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IRS.gov Website
Publication 596
taxmap/pubs/p596-015.htm#en_us_publink1000298597

Chapter 4
Figuring and Claiming the EIC(p18)


You must meet one more rule to claim the EIC.
You need to know the amount of your earned income to see if you meet the rule in this chapter. You also need to know that amount to figure your EIC.
taxmap/pubs/p596-015.htm#en_us_publink1000298598

Rule 15—Earned Income Limits(p18)

rule
Your earned income must be less than:
taxmap/pubs/p596-015.htm#en_us_publink1000298602

Earned Income(p18)

rule
Earned income generally means wages, salaries, tips, other taxable employee pay, and net earnings from self-employment. Employee pay is earned income only if it is taxable. Nontaxable employee pay, such as certain dependent care benefits and adoption benefits, isn't earned income. But there is an exception for nontaxable combat pay, which you can choose to include in earned income. Earned income is explained in detail in Rule 7 in chapter 1.
Deposit
You may be able to elect to use your 2016 earned income to figure your EIC if (a) your 2016 earned income is more than your 2017 earned income, and (b) your main home was located in one of the Presidentially declared disaster areas eligible for this relief on the specified date. For details, see Pub. 976.
taxmap/pubs/p596-015.htm#en_us_publink1000298603

Figuring earned income. (p18)

rule
If you are self-employed, a statutory employee, or a member of the clergy or a church employee who files Schedule SE (Form 1040), you will figure your earned income when you fill out Part 4 of EIC Worksheet B in the Form 1040 instructions.
Otherwise, figure your earned income by using the worksheet in Step 5 of the Form 1040 instructions for lines 66a and 66b or the Form 1040A instructions for lines 42a and 42b, or the worksheet in Step 2 of the Form 1040EZ instructions for lines 8a and 8b.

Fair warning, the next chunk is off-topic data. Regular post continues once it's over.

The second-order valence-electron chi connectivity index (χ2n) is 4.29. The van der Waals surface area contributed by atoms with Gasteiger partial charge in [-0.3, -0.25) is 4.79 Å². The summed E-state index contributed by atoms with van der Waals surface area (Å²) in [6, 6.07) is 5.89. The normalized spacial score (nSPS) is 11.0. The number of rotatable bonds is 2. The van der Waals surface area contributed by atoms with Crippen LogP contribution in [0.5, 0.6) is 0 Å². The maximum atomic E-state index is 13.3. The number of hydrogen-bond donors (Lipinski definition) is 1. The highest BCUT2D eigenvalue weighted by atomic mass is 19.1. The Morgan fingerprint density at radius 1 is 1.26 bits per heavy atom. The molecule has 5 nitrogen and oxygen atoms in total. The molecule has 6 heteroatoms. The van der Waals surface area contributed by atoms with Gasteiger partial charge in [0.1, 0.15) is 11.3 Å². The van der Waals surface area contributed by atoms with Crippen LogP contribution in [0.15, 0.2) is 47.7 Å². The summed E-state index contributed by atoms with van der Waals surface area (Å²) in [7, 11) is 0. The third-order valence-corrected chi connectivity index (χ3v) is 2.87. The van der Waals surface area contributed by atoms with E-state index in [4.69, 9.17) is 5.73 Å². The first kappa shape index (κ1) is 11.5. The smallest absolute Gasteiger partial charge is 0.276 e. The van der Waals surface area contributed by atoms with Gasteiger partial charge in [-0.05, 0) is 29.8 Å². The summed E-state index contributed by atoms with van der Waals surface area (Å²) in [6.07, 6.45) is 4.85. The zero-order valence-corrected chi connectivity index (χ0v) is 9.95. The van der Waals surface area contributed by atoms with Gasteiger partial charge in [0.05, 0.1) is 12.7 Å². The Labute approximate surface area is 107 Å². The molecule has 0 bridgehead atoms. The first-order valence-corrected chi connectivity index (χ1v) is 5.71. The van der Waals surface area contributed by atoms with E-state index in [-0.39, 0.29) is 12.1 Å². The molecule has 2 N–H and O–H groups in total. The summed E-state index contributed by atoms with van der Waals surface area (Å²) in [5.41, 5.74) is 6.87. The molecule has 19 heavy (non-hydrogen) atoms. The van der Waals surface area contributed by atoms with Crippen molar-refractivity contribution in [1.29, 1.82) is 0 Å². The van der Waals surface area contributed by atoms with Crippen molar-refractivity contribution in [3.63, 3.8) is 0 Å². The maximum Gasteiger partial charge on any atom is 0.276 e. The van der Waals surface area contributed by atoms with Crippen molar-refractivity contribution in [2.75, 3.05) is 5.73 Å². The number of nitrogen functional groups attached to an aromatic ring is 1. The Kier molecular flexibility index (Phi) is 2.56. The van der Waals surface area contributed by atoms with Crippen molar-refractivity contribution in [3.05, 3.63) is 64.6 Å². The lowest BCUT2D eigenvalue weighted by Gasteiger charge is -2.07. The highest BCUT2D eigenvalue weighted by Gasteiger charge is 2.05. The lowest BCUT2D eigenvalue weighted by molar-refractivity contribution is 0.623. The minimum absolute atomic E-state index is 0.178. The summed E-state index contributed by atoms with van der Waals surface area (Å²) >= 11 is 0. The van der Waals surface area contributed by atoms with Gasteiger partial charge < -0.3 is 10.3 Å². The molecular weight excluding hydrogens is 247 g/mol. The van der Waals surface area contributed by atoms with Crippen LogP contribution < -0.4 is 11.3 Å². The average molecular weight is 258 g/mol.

When using one of those worksheets to figure your earned income, you will start with the amount on line 7 (Form 1040 or Form 1040A) or line 1 (Form 1040EZ). You will then reduce that amount by any amount included on that line and described in the following list.
taxmap/pubs/p596-015.htm#en_us_publink1000298604
Clergy. (p19)
If you are a member of the clergy who files Schedule SE and the amount on line 2 of that schedule includes an amount that was also reported on line 7 (Form 1040), subtract that amount from the amount on line 7 (Form 1040) and enter the result on line 1 of the worksheet in Step 5 of the Form 1040 instructions for lines 66a and 66b. Put "Clergy" on the dotted line next to line 66a (Form 1040).
taxmap/pubs/p596-015.htm#en_us_publink1000298605
Church employees. (p19)
A church employee means an employee (other than a minister or member of a religious order) of a church or qualified church-controlled organization that is exempt from employer social security and Medicare taxes. If you received wages as a church employee and included any amount on both line 5a of Schedule SE and line 7 (Form 1040), subtract that amount from the amount on line 7 (Form 1040) and enter the result on line 1 of the worksheet in Step 5 of the Form 1040 instructions for lines 66a and 66b.